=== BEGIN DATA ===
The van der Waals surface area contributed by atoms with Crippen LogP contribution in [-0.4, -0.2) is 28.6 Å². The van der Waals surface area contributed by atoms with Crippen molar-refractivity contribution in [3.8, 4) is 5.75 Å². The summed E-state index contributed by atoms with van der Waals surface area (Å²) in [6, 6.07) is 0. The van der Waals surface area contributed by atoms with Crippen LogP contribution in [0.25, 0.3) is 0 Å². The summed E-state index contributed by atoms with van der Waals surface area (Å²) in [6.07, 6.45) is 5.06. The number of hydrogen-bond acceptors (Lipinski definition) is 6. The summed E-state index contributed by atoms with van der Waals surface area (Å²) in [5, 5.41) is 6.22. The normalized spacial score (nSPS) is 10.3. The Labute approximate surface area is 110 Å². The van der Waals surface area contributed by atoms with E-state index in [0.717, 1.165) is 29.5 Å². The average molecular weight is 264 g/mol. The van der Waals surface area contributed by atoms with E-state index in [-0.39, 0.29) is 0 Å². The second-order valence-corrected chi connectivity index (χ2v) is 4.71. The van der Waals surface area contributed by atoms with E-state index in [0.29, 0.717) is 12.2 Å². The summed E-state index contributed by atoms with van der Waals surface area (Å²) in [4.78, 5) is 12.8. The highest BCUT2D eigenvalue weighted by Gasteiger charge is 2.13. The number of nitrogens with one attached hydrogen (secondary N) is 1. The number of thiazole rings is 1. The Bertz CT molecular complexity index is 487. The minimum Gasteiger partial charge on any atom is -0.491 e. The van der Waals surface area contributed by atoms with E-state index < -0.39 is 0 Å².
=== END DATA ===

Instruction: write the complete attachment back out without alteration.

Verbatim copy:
The van der Waals surface area contributed by atoms with Crippen LogP contribution in [-0.4, -0.2) is 28.6 Å². The van der Waals surface area contributed by atoms with Crippen molar-refractivity contribution in [3.8, 4) is 5.75 Å². The summed E-state index contributed by atoms with van der Waals surface area (Å²) in [6, 6.07) is 0. The van der Waals surface area contributed by atoms with Crippen LogP contribution in [0.25, 0.3) is 0 Å². The summed E-state index contributed by atoms with van der Waals surface area (Å²) in [6.07, 6.45) is 5.06. The number of hydrogen-bond acceptors (Lipinski definition) is 6. The summed E-state index contributed by atoms with van der Waals surface area (Å²) in [5, 5.41) is 6.22. The normalized spacial score (nSPS) is 10.3. The Labute approximate surface area is 110 Å². The van der Waals surface area contributed by atoms with E-state index in [0.717, 1.165) is 29.5 Å². The average molecular weight is 264 g/mol. The van der Waals surface area contributed by atoms with E-state index in [-0.39, 0.29) is 0 Å². The second-order valence-corrected chi connectivity index (χ2v) is 4.71. The van der Waals surface area contributed by atoms with E-state index in [0.29, 0.717) is 12.2 Å². The summed E-state index contributed by atoms with van der Waals surface area (Å²) in [4.78, 5) is 12.8. The highest BCUT2D eigenvalue weighted by Gasteiger charge is 2.13. The number of nitrogens with one attached hydrogen (secondary N) is 1. The number of thiazole rings is 1. The Bertz CT molecular complexity index is 487. The minimum Gasteiger partial charge on any atom is -0.491 e. The van der Waals surface area contributed by atoms with E-state index < -0.39 is 0 Å².